Immigration agents detained Luis Candela-Gonzalez in January in front of an Arden Hills restaurant where he washes dishes.

Earlier that month, Candela-Gonzalez’s wife had appeared in media coverage of a state human rights complaint she filed against managers of her mobile home park. An agency document shows Immigration and Customs Enforcement first zeroed in on his spouse and then identified Candela-Gonzalez, a local immigrant advocate with a 2008 felony burglary conviction.

Now, his lawyer and supporters say that his arrest is part of what they see as a national push to target activists and others who criticize immigration enforcement in the media.

“It’s a tactic to oppress people and depoliticize them,” said Danielle Robinson Briand, Candela-Gonzalez’s attorney, who believes the agency targeted Candela-Gonzalez after looking into his wife because it is reluctant to target mothers of U.S. citizens who have no criminal convictions.

ICE declined to comment on the case. But the agency has strongly rejected accusations that it targets immigrants for their activism or public statements. Officials have said they remain focused on those with criminal records, prior deportations and final removal orders, though others in the United States illegally are not exempt from arrest and deportation.

ICE has recommended that Candela-Gonzalez not be released because of his involvement with an immigrant activist group, of a kind “known to provide shelter and safety to illegals from authorities.” Meanwhile, an online effort has raised more than $6,000 for his bond, which allows detainees to be released while they await hearings. An immigration judge will decide on Candela-Gonzalez’s release next week.

Arrest follows complaint

In the fall, Candela-Gonzalez’s wife, Sandra Gonzaga Perez, filed a complaint with the state Department of Human Rights saying a manager at New Brighton’s Oak Grove Mobile Home Park reported residents to ICE, leading to a string of immigration arrests last year — allegations that the park’s management has denied.

In January, Perez and other residents criticized stepped-up enforcement at a church vigil, covered by the Star Tribune and other media. Since then, two more residents, also of Mexican descent, have filed complaints against the park alleging discrimination based on national origin.

Candela-Gonzalez told his attorney that when ICE agents approached him, they asked, “Are you Sandra Gonzaga’s husband?” According to an ICE document shared by Briand, the agency zeroed in on Perez through something called an “open source lead.” Then, a record search identified Candela-Gonzalez as her husband.

Candela-Gonzalez has lived in the United States for almost 20 years after illegally crossing the U.S.-Mexico border. In 2008, he pleaded guilty to felony burglary of a vehicle in Kansas under a different name. He was working in Arden Hills using someone else’s Social Security number. The document notes that social media showed he is now active with an immigrant advocacy group and says that could make him a flight risk.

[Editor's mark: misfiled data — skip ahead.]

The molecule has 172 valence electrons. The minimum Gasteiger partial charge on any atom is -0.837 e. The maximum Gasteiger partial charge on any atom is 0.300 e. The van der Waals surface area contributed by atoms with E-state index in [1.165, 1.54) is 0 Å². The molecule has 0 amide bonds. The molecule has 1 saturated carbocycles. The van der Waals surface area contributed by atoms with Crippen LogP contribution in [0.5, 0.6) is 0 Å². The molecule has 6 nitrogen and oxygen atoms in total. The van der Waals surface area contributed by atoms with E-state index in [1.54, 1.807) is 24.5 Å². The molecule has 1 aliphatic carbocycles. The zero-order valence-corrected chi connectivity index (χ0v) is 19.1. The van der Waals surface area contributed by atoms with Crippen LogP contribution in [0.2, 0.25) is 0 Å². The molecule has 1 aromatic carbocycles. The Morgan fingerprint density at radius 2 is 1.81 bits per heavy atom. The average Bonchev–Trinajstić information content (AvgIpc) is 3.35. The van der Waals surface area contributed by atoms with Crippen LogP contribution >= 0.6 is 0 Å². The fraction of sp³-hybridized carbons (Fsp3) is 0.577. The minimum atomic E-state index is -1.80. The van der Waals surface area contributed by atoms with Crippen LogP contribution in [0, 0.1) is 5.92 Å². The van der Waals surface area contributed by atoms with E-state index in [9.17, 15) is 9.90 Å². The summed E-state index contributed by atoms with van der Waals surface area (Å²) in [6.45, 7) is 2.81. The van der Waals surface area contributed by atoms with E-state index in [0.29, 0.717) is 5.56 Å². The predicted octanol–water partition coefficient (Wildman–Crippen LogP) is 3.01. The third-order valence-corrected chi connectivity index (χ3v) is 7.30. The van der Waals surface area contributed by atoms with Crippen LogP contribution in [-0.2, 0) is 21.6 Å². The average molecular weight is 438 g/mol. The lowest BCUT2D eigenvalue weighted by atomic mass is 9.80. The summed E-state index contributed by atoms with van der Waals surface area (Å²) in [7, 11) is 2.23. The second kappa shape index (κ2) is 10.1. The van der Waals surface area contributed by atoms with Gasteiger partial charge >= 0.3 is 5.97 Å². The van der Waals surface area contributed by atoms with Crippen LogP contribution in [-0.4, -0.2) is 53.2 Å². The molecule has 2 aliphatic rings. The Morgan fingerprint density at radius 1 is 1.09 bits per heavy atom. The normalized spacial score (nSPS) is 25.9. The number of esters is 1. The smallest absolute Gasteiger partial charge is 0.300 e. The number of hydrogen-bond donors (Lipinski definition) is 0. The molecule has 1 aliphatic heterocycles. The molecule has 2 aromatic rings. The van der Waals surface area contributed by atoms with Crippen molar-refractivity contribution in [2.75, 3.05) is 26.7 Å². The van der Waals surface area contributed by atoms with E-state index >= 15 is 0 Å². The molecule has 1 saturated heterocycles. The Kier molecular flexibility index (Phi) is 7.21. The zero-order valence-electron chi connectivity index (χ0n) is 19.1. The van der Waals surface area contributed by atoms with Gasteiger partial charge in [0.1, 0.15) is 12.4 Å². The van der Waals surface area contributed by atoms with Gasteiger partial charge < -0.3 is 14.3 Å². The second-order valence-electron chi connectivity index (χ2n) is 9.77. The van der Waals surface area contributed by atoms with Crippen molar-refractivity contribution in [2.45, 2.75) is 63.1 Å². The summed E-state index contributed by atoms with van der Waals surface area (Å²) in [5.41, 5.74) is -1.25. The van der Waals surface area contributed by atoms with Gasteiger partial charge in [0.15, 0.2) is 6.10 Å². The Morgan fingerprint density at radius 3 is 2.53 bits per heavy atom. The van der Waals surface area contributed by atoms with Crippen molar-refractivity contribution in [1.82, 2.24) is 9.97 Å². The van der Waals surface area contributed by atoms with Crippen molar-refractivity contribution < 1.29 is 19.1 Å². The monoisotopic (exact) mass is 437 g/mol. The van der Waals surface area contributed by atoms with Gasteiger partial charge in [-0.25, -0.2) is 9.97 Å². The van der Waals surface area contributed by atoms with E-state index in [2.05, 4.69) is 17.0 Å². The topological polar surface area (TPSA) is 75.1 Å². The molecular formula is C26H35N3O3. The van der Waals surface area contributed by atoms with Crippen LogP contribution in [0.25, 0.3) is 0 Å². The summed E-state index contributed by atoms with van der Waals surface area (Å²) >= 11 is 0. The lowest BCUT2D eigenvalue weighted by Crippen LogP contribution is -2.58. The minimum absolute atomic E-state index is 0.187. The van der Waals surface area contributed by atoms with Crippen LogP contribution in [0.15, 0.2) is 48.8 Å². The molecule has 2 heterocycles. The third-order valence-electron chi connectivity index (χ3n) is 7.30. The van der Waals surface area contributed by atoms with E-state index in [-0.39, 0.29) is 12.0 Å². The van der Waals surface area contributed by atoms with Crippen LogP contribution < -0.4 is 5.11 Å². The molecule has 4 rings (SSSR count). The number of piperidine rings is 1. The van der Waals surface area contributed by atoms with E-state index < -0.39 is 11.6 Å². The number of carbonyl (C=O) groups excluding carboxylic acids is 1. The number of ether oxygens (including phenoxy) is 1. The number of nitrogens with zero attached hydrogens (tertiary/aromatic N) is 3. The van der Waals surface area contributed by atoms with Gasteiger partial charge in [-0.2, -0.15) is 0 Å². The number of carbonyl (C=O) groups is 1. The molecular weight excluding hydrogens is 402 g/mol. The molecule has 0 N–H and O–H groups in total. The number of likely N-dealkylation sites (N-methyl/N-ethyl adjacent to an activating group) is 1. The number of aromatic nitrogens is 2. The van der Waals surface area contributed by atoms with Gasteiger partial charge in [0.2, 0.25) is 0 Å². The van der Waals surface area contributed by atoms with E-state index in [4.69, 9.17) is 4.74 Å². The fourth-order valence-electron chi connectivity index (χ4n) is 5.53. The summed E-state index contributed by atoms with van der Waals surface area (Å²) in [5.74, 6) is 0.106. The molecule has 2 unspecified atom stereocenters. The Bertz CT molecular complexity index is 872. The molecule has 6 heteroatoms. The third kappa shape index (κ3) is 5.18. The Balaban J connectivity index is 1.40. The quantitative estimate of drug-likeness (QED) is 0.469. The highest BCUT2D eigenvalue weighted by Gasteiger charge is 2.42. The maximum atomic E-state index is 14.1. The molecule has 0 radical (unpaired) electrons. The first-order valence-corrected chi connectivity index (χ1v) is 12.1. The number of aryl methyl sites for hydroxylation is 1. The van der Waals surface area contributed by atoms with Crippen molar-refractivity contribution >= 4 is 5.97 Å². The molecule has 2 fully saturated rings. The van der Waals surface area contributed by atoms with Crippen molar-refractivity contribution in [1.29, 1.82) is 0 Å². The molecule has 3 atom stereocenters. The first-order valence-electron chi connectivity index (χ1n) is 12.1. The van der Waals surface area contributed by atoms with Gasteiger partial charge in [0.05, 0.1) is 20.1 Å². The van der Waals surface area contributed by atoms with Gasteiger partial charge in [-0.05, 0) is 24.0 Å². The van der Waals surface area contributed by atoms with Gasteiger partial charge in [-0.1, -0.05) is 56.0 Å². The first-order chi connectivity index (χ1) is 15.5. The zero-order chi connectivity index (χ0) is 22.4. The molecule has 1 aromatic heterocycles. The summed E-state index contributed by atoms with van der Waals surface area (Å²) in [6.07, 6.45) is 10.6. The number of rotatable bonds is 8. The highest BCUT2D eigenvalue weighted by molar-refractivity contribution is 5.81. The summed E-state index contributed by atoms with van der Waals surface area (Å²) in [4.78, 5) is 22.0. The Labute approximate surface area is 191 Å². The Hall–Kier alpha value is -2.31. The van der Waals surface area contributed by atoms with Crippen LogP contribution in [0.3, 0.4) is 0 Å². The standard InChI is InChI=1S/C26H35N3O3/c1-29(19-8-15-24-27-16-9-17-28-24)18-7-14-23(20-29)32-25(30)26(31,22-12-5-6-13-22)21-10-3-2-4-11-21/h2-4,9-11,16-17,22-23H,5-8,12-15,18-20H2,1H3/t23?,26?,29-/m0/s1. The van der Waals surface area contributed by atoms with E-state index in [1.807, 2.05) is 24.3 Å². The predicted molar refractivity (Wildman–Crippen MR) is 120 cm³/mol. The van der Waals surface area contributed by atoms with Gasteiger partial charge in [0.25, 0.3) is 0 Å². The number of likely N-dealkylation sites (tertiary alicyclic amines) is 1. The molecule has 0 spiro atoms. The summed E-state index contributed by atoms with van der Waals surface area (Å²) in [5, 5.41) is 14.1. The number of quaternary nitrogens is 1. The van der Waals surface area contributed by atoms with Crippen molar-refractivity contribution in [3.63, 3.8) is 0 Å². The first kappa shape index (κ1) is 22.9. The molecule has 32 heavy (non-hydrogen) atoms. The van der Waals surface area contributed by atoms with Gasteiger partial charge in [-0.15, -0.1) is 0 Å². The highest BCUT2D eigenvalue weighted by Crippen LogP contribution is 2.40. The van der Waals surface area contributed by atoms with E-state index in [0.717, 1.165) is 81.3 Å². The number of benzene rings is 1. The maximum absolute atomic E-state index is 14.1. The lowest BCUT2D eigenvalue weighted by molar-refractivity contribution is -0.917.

Candela-Gonzalez and Perez, who have three U.S. citizen daughters, have lived in New Brighton for almost 10 years. Activists says he has become a fixture of efforts to advocate for immigrants. Through the Minnesota Immigrant Rights Action Committee, or MIRAC, Candela-Gonzalez lobbied for a proposal to grant driver’s licenses to immigrants without legal status. He also cooked chicken mole and other traditional Mexican dishes for events to raise money to bail people out of immigration detention or chip in for medical bills, said Brad Sigal, an advocate with MIRAC.

“Luis is always one of the first to volunteer to help in any way he can,” Sigal said.

‘Sense of paranoia’

In immigration court, Briand is arguing that Candela-Gonzalez is a candidate for cancellation of removal, which allows immigrants who have lived in the United States at least 10 years and who have U.S. citizen children or spouses to stay and work here without opening a path to legal status. She says the conviction complicates his application but believes her client has built a “strong record of rehabilitation” and community ties in the past decade.

Briand says his arrest amounts to retaliation. She says the “open source lead” in the ICE document is a reference to press coverage of Perez’s complaint and the vigil.

Meanwhile, supporters have rallied and raised money for Candela-Gonzalez. The effort got a major boost when a group of documentary filmmakers shot a video about the family that has garnered more than 25,000 views online.

In recent months, advocacy groups have contended that ICE has targeted prominent activists and immigrants who have disparaged the agency in the media in an effort to silence criticism. The agency has countered it does not retaliate and that those it has detained have fit its priorities. Here in Minnesota, some previously outspoken advocates have kept a much lower profile under the Trump administration and have refrained from sharing information on social media.

“There’s this sense of paranoia among activists now, to be honest,” Briand said.

Perez has taken leave from her job as a restaurant cook. Her daughters are taking turns staying home from school to be with her, in hopes that ICE agents won’t detain her as the sole caregiver for her children. Still, she says she does not regret that she filed her complaint and appeared in media coverage.

“We decided we couldn’t stay silent anymore,” she said.